Introduction: Chronic pancreatitis (CP) is a disease of the pancreas in which recurrent inflammatory episodes result in replacement of the pancreatic parenchyma by fibrous connective tissue. Patients with End Stage CP typically struggle with pain relief, stigmatization, unemployment, and depression and often have among the worst quality of life measures for any chronic disease.
Objectives: To examine if surgery performed for pain and complications of CP within 2 years diagnosis has greater odds of achieving complete pain relief than later surgery.
Methods: Retrospective review of records at a tertiary institution 2000 to 2020 for CP where the operative indication was pain and complications of CP. Patients were divided into 2 groups, group 1 - 120 patients, less than 2 years from the moment of CP diagnosis and group 2 - 94 patients with disease duration of more than 2 years.
Results: From the statistics of significant differences between the groups, the following should be noted: the size of the pancreatic head in group 1 was less than in group 2 - 36,79?1,22 mm VS 40,48?1,25 mm (?<0,05); pancreatic parenchyma calcifications - 35 (29,2%)VS 46 (48,9%), ?2=8,76; ?<0,01; calculi of the main pancreatic duct - 16 (13,3%)VS 26 (27,7%), ?2=6,86; ?<0,01; time of surgery - 101,61?6,31 min VS 128,85?6,05 min (?<0,05); the number of minimally invasive procedures under ultrasound guidance – 25 (20,8%) VS 8 (8,5%)?2=3,97; ?<0,05; the number of duodenum-preserving pancreatic resections 33 (27,5%) VS 38 (40,4%); quality of life after surgery on a five-point scale - 3,75?0,05 VS 3,26?0,07(?<0,01).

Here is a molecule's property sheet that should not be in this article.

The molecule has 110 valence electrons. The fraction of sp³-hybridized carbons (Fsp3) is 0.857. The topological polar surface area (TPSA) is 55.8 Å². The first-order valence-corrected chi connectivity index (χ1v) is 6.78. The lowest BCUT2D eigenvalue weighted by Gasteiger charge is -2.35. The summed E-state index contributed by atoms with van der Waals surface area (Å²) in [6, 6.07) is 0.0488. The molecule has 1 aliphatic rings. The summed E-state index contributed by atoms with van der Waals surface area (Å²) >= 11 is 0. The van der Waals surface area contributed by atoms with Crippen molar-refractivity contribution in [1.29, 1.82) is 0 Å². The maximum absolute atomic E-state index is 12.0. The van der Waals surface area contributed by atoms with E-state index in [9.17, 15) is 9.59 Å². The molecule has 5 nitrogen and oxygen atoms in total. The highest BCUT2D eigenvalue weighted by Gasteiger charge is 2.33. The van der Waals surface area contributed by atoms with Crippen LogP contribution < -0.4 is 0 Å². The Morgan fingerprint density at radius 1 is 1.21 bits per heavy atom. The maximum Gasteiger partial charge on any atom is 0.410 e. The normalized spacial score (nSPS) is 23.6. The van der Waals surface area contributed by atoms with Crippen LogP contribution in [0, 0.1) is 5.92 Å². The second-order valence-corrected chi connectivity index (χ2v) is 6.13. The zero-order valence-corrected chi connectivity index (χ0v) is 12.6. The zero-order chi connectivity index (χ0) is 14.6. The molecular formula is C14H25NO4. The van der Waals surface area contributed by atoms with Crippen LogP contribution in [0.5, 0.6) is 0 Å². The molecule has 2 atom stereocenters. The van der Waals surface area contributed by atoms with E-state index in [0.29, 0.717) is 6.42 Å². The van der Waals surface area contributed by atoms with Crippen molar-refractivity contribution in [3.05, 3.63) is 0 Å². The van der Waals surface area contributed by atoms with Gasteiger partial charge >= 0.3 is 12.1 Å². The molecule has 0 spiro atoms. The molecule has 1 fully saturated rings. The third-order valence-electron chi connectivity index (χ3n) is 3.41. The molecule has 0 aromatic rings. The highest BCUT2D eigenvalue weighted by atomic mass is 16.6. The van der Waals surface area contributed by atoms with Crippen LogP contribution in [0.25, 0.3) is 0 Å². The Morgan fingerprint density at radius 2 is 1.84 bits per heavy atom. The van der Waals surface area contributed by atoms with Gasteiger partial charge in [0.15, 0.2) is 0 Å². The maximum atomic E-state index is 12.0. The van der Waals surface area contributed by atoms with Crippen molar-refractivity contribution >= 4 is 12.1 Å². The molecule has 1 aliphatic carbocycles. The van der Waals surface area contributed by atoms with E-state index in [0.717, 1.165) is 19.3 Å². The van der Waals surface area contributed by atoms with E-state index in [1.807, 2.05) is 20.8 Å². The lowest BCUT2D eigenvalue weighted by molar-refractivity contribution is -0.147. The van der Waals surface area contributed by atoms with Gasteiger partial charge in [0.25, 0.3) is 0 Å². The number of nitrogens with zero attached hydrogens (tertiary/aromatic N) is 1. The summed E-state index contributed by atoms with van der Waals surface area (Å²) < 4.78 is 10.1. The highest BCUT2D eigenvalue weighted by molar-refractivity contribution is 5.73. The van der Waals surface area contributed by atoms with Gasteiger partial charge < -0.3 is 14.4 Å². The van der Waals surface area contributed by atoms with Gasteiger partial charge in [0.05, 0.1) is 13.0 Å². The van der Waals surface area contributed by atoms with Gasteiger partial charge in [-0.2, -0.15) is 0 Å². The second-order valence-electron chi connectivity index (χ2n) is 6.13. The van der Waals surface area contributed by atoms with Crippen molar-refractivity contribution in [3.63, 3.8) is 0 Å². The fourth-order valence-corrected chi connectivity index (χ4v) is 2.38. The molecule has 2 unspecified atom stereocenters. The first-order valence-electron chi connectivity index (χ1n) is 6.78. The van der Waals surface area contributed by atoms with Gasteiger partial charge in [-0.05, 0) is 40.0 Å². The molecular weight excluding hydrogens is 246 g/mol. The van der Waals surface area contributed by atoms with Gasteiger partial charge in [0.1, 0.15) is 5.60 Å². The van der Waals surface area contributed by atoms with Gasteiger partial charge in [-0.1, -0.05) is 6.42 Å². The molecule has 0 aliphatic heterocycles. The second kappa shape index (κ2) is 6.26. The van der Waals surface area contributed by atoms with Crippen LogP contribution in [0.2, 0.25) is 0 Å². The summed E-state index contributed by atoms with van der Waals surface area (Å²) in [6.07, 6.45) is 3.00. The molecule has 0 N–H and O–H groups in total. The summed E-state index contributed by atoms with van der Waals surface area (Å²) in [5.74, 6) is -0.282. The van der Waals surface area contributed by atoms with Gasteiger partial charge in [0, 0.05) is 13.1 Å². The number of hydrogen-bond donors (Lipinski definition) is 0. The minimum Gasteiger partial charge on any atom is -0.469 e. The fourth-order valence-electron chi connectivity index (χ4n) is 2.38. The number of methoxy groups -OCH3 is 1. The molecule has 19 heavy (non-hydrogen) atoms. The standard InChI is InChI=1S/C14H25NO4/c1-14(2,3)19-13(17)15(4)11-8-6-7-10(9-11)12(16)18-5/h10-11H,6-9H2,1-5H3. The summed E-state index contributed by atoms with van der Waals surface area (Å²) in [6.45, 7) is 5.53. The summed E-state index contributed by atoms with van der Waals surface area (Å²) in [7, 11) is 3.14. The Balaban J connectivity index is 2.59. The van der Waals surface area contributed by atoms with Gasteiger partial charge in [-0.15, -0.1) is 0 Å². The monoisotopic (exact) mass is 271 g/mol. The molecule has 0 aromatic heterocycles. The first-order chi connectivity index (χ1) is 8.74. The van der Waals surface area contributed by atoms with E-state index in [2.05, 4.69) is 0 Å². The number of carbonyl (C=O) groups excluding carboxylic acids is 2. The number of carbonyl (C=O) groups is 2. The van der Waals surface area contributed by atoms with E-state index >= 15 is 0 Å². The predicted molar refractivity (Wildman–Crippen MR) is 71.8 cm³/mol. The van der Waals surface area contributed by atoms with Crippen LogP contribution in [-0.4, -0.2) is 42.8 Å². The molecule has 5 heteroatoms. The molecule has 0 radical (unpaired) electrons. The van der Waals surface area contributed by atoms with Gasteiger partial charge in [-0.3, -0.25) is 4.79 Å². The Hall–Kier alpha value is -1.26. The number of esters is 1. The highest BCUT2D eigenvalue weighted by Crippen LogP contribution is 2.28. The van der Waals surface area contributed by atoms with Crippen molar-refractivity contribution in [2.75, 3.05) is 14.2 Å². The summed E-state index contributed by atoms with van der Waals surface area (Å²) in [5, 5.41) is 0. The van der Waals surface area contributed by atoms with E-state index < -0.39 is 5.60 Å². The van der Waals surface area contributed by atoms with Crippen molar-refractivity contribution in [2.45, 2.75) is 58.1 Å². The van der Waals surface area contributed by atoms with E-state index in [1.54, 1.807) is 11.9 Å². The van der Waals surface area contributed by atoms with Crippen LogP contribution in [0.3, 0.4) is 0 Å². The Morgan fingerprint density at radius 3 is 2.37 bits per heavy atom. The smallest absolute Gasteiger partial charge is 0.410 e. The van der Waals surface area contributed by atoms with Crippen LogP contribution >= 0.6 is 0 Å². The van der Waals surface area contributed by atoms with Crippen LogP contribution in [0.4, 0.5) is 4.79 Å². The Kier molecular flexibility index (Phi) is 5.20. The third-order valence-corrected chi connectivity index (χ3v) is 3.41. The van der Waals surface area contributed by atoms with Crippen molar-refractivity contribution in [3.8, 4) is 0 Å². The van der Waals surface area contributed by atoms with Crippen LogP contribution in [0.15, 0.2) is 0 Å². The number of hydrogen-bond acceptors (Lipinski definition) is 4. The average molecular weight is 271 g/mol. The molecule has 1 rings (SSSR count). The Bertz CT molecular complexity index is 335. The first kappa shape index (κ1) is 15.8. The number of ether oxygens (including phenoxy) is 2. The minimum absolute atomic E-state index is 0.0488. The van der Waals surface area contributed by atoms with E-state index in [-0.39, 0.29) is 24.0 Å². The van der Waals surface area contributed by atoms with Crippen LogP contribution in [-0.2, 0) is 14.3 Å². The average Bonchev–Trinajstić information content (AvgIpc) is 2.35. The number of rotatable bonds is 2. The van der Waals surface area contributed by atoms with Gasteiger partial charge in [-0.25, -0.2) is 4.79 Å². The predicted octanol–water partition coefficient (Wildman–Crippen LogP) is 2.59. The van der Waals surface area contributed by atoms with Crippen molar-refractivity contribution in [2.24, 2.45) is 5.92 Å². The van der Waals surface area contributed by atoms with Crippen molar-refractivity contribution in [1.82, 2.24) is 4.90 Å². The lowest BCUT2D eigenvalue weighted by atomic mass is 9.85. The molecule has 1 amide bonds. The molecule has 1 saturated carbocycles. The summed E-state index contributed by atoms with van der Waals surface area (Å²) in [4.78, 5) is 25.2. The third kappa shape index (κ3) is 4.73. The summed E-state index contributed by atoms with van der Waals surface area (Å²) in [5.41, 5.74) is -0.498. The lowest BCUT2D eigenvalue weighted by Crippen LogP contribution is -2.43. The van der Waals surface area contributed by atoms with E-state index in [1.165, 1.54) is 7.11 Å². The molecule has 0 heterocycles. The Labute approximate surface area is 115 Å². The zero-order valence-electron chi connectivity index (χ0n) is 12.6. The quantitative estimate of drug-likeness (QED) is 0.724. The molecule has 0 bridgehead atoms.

Conclusions: The results of the analysis of one institution show that early surgical intervention within 2 years or less diagnosis is associated with an improvement in the quality of life and minimization of the volume of surgical procedures.
Published Date: 2021-04-30; Received Date: 2021-02-18